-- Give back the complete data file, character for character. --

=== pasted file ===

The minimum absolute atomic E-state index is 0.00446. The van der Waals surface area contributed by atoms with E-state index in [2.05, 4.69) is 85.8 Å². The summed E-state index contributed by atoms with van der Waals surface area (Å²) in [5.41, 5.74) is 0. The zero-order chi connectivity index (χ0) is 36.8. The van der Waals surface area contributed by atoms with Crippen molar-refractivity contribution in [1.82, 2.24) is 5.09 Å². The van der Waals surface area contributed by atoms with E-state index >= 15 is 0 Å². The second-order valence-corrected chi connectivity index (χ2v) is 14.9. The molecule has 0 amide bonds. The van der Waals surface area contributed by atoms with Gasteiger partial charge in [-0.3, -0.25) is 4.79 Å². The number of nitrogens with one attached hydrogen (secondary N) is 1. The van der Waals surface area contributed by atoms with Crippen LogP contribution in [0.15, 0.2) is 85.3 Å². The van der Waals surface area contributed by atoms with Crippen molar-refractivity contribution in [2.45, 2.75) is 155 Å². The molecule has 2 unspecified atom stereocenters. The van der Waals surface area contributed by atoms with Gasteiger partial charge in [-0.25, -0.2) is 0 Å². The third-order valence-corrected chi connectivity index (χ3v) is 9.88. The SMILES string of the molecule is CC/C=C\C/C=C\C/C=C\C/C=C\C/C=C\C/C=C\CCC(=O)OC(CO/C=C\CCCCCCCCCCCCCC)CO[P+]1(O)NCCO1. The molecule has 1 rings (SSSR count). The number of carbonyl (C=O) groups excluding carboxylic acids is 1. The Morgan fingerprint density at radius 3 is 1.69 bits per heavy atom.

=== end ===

The minimum absolute atomic E-state index is 0.00446. The van der Waals surface area contributed by atoms with E-state index in [2.05, 4.69) is 85.8 Å². The summed E-state index contributed by atoms with van der Waals surface area (Å²) in [5.41, 5.74) is 0. The zero-order chi connectivity index (χ0) is 36.8. The van der Waals surface area contributed by atoms with Crippen molar-refractivity contribution in [1.82, 2.24) is 5.09 Å². The van der Waals surface area contributed by atoms with E-state index >= 15 is 0 Å². The second-order valence-corrected chi connectivity index (χ2v) is 14.9. The molecule has 0 amide bonds. The van der Waals surface area contributed by atoms with Gasteiger partial charge in [-0.3, -0.25) is 4.79 Å². The number of nitrogens with one attached hydrogen (secondary N) is 1. The van der Waals surface area contributed by atoms with Crippen LogP contribution in [0.15, 0.2) is 85.3 Å². The van der Waals surface area contributed by atoms with Crippen molar-refractivity contribution in [2.45, 2.75) is 155 Å². The molecule has 2 unspecified atom stereocenters. The van der Waals surface area contributed by atoms with Gasteiger partial charge in [-0.25, -0.2) is 0 Å². The third-order valence-corrected chi connectivity index (χ3v) is 9.88. The SMILES string of the molecule is CC/C=C\C/C=C\C/C=C\C/C=C\C/C=C\C/C=C\CCC(=O)OC(CO/C=C\CCCCCCCCCCCCCC)CO[P+]1(O)NCCO1. The molecule has 1 rings (SSSR count). The number of carbonyl (C=O) groups excluding carboxylic acids is 1. The Morgan fingerprint density at radius 3 is 1.69 bits per heavy atom.